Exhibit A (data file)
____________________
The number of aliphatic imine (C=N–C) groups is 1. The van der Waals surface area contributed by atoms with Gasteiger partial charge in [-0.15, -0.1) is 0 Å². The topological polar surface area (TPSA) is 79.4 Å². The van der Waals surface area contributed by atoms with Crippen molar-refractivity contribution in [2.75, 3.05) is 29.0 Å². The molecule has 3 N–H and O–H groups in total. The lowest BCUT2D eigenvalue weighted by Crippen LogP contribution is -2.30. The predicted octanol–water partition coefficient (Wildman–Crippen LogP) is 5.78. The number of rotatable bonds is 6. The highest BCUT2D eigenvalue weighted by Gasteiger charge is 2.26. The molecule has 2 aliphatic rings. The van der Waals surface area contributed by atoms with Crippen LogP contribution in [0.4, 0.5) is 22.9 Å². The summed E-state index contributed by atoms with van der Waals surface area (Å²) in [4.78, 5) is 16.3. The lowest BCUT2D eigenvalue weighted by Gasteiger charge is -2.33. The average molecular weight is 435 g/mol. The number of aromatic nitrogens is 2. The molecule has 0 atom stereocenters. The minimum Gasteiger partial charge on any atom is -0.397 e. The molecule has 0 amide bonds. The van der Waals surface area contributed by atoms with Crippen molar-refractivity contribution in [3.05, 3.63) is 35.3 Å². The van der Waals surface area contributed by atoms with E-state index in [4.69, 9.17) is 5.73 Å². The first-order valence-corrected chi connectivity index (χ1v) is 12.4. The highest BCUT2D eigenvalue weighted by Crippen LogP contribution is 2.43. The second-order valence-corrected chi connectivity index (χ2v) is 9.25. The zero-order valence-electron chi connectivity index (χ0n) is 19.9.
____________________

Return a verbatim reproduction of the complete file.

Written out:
The number of aliphatic imine (C=N–C) groups is 1. The van der Waals surface area contributed by atoms with Gasteiger partial charge in [-0.15, -0.1) is 0 Å². The topological polar surface area (TPSA) is 79.4 Å². The van der Waals surface area contributed by atoms with Crippen molar-refractivity contribution in [2.75, 3.05) is 29.0 Å². The molecule has 3 N–H and O–H groups in total. The lowest BCUT2D eigenvalue weighted by Crippen LogP contribution is -2.30. The predicted octanol–water partition coefficient (Wildman–Crippen LogP) is 5.78. The number of rotatable bonds is 6. The highest BCUT2D eigenvalue weighted by Gasteiger charge is 2.26. The molecule has 2 aliphatic rings. The van der Waals surface area contributed by atoms with Crippen LogP contribution in [0.4, 0.5) is 22.9 Å². The summed E-state index contributed by atoms with van der Waals surface area (Å²) in [4.78, 5) is 16.3. The lowest BCUT2D eigenvalue weighted by Gasteiger charge is -2.33. The average molecular weight is 435 g/mol. The number of aromatic nitrogens is 2. The molecule has 0 atom stereocenters. The minimum Gasteiger partial charge on any atom is -0.397 e. The molecule has 0 amide bonds. The van der Waals surface area contributed by atoms with Crippen molar-refractivity contribution in [3.05, 3.63) is 35.3 Å². The van der Waals surface area contributed by atoms with E-state index in [4.69, 9.17) is 5.73 Å². The first-order valence-corrected chi connectivity index (χ1v) is 12.4. The highest BCUT2D eigenvalue weighted by Crippen LogP contribution is 2.43. The second-order valence-corrected chi connectivity index (χ2v) is 9.25. The zero-order valence-electron chi connectivity index (χ0n) is 19.9.